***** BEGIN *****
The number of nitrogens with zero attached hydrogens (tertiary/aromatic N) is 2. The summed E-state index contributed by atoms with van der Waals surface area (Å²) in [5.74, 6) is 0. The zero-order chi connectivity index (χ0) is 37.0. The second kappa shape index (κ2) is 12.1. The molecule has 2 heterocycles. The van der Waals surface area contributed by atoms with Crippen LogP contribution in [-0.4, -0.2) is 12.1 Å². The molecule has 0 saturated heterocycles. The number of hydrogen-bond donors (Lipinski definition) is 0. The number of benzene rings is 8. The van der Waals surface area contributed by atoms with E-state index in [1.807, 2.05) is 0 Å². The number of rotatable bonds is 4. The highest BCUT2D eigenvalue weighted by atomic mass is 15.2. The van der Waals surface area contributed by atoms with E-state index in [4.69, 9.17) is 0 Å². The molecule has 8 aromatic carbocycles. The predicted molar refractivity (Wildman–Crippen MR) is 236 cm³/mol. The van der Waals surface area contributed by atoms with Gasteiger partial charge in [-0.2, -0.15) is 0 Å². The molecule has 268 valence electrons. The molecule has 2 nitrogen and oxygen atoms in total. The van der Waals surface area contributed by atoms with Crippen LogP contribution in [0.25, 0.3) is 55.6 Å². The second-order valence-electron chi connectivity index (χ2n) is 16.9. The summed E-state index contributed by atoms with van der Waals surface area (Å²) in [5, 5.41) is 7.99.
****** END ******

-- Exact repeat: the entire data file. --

The number of nitrogens with zero attached hydrogens (tertiary/aromatic N) is 2. The summed E-state index contributed by atoms with van der Waals surface area (Å²) in [5.74, 6) is 0. The zero-order chi connectivity index (χ0) is 37.0. The second kappa shape index (κ2) is 12.1. The molecule has 2 heterocycles. The van der Waals surface area contributed by atoms with Crippen LogP contribution in [-0.4, -0.2) is 12.1 Å². The molecule has 0 saturated heterocycles. The number of hydrogen-bond donors (Lipinski definition) is 0. The number of benzene rings is 8. The van der Waals surface area contributed by atoms with E-state index in [1.807, 2.05) is 0 Å². The number of rotatable bonds is 4. The highest BCUT2D eigenvalue weighted by atomic mass is 15.2. The van der Waals surface area contributed by atoms with E-state index in [4.69, 9.17) is 0 Å². The molecule has 8 aromatic carbocycles. The predicted molar refractivity (Wildman–Crippen MR) is 236 cm³/mol. The van der Waals surface area contributed by atoms with Gasteiger partial charge in [-0.2, -0.15) is 0 Å². The molecule has 268 valence electrons. The molecule has 2 nitrogen and oxygen atoms in total. The van der Waals surface area contributed by atoms with Crippen LogP contribution in [0.25, 0.3) is 55.6 Å². The second-order valence-electron chi connectivity index (χ2n) is 16.9. The summed E-state index contributed by atoms with van der Waals surface area (Å²) in [5, 5.41) is 7.99.